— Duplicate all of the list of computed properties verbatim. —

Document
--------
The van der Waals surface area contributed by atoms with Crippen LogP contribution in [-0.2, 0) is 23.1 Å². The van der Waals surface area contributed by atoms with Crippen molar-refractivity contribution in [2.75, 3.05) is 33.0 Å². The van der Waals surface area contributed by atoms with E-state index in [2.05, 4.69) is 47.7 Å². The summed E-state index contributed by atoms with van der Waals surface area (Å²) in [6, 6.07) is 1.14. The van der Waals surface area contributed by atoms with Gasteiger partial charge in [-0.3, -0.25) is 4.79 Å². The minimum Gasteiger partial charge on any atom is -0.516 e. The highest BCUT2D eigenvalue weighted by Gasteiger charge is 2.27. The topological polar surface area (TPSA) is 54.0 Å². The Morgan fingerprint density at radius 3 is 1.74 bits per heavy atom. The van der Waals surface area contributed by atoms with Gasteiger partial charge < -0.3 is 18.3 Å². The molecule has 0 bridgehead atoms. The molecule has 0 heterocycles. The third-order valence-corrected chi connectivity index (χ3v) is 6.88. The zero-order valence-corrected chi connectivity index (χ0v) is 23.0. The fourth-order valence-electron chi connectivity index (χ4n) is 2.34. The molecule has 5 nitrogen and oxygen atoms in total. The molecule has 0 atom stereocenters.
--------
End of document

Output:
The van der Waals surface area contributed by atoms with Crippen LogP contribution in [-0.2, 0) is 23.1 Å². The van der Waals surface area contributed by atoms with Crippen molar-refractivity contribution in [2.75, 3.05) is 33.0 Å². The van der Waals surface area contributed by atoms with E-state index in [2.05, 4.69) is 47.7 Å². The summed E-state index contributed by atoms with van der Waals surface area (Å²) in [6, 6.07) is 1.14. The van der Waals surface area contributed by atoms with Gasteiger partial charge in [-0.3, -0.25) is 4.79 Å². The minimum Gasteiger partial charge on any atom is -0.516 e. The highest BCUT2D eigenvalue weighted by Gasteiger charge is 2.27. The topological polar surface area (TPSA) is 54.0 Å². The Morgan fingerprint density at radius 3 is 1.74 bits per heavy atom. The van der Waals surface area contributed by atoms with Gasteiger partial charge < -0.3 is 18.3 Å². The molecule has 0 bridgehead atoms. The molecule has 0 heterocycles. The third-order valence-corrected chi connectivity index (χ3v) is 6.88. The zero-order valence-corrected chi connectivity index (χ0v) is 23.0. The fourth-order valence-electron chi connectivity index (χ4n) is 2.34. The molecule has 5 nitrogen and oxygen atoms in total. The molecule has 0 atom stereocenters.